This term applies when the male partner is either the sole or a contributing cause of infertile couples. A detailed sperm analysis is used to evaluate the male and can determine the volume (amount), motility (movement) and morphology (shape) of the sperm.
The cause of abnormal sperm can be:
- –Varicocele (dilated or varicose veins in the scrotum)
- –Duct obstruction
Additional testing including blood, semen cultures and a comprehensive examination by a urologist can help identify the cause.
Treatment for male factor infertility may include:
- –Surgical correction of a varicocele or duct obstruction
- –Hormonal medications to improve sperm production
- –Antibiotic therapy for infection
In many cases, no direct treatment for decreased sperm counts is effective. In those instances, IVF with ICSI may be recommended.
Microsurgical Sperm Aspiration
Male factor infertility can result in a variety of issues such as complete absence of sperm in the ejaculate (azoospermia) due to either an obstruction/blockage (obstructive azoospermia) often caused by a previous vasectomy or congenital-birth defects. For these conditions, a surgical option can retrieve sperm from either the vas deferens, epididymis or testis for use in an IVF cycle(s) to conceive. Because the surgically retrieved sperm are immature, fertilization is achieved by injecting selected sperm directly into the egg by a process called intracytoplasmic sperm injection (ICSI).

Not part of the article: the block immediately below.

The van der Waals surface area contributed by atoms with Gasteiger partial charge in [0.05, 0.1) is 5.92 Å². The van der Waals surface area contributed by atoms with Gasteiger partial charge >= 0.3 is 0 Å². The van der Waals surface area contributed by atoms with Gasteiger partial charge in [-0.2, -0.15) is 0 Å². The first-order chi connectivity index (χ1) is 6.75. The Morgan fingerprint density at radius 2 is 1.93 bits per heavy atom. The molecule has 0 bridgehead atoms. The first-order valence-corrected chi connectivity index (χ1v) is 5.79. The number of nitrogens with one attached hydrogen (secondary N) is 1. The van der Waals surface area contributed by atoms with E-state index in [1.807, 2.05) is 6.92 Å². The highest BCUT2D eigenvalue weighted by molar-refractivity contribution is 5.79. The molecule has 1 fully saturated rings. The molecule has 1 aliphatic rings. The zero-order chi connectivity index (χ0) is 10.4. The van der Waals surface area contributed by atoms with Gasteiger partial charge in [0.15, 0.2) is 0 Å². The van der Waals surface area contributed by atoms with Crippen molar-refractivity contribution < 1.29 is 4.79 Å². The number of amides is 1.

Males considering this option are required to see a urologist prior to surgery to help determine the best approach for retrieving sperm including:
Microsurgical Epididymal Sperm Aspiration (MESA)
MESA collects sperm by aspirating fluid from the epididymis of the male reproductive tract. A fine needle is inserted through the scrotum into the epididymis and sperm are obtained by gentle suction. This procedure is used for cases of obstructive azoospermia.
Testicular Sperm Aspiration (TESA)
TESA is where a fine needle is inserted into the testis, a sample of tissue is obtained by gentle suction and then examined under the microscope. If sperm are not found, a small tissue sample (testicular biopsy) is taken through a small incision in the scrotum and testis, where sperm can then be extracted. This procedure is used for cases of non-obstructive azoospermia.
If possible, MESA and TESA procedures are timed to coincide with the egg retrieval step during the IVF cycle. For some, scheduling may be an issue. Surgical sperm retrieval can be completed before the IVF cycle begins and frozen (cryopreserved) for future use. The extraction of sperm completed by MESA and TESA typically results in enough sperm to allow several IVF cycles. These procedures can be performed on an outpatient basis using sedation to eliminate any pain or discomfort.